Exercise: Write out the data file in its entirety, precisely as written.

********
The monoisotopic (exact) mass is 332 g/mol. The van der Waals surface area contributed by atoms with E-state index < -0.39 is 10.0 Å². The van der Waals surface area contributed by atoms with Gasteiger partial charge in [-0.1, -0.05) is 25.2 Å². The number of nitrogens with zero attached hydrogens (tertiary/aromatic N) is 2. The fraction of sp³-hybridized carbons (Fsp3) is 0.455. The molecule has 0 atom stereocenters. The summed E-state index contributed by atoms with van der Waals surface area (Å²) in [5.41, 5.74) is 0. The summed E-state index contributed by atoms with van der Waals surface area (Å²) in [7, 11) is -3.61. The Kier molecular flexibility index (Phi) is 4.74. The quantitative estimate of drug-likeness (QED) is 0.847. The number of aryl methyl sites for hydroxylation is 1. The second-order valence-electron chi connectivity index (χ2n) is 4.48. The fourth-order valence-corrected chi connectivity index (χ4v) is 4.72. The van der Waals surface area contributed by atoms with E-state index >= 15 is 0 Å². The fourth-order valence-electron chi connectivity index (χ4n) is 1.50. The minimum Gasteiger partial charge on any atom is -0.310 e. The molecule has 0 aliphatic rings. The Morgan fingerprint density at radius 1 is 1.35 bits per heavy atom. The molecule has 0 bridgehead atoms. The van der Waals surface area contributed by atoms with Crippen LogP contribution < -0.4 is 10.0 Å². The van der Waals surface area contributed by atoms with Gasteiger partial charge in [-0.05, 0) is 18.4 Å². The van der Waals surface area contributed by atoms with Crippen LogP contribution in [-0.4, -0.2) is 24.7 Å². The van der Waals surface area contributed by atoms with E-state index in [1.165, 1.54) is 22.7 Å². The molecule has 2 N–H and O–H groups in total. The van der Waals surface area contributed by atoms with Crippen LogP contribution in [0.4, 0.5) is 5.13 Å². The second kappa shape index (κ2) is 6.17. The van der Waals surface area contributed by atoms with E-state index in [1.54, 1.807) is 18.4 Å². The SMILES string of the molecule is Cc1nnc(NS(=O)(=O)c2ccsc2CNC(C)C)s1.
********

The monoisotopic (exact) mass is 332 g/mol. The van der Waals surface area contributed by atoms with E-state index < -0.39 is 10.0 Å². The van der Waals surface area contributed by atoms with Gasteiger partial charge in [-0.1, -0.05) is 25.2 Å². The number of nitrogens with zero attached hydrogens (tertiary/aromatic N) is 2. The fraction of sp³-hybridized carbons (Fsp3) is 0.455. The molecule has 0 atom stereocenters. The summed E-state index contributed by atoms with van der Waals surface area (Å²) in [5.41, 5.74) is 0. The summed E-state index contributed by atoms with van der Waals surface area (Å²) in [7, 11) is -3.61. The Kier molecular flexibility index (Phi) is 4.74. The quantitative estimate of drug-likeness (QED) is 0.847. The number of aryl methyl sites for hydroxylation is 1. The second-order valence-electron chi connectivity index (χ2n) is 4.48. The fourth-order valence-corrected chi connectivity index (χ4v) is 4.72. The van der Waals surface area contributed by atoms with E-state index >= 15 is 0 Å². The fourth-order valence-electron chi connectivity index (χ4n) is 1.50. The minimum Gasteiger partial charge on any atom is -0.310 e. The molecule has 0 aliphatic rings. The Morgan fingerprint density at radius 1 is 1.35 bits per heavy atom. The molecule has 0 bridgehead atoms. The van der Waals surface area contributed by atoms with Crippen LogP contribution < -0.4 is 10.0 Å². The van der Waals surface area contributed by atoms with Gasteiger partial charge in [-0.05, 0) is 18.4 Å². The van der Waals surface area contributed by atoms with Crippen LogP contribution in [-0.4, -0.2) is 24.7 Å². The van der Waals surface area contributed by atoms with E-state index in [1.165, 1.54) is 22.7 Å². The molecule has 2 N–H and O–H groups in total. The van der Waals surface area contributed by atoms with Crippen LogP contribution in [0.4, 0.5) is 5.13 Å². The second kappa shape index (κ2) is 6.17. The van der Waals surface area contributed by atoms with E-state index in [1.54, 1.807) is 18.4 Å². The SMILES string of the molecule is Cc1nnc(NS(=O)(=O)c2ccsc2CNC(C)C)s1.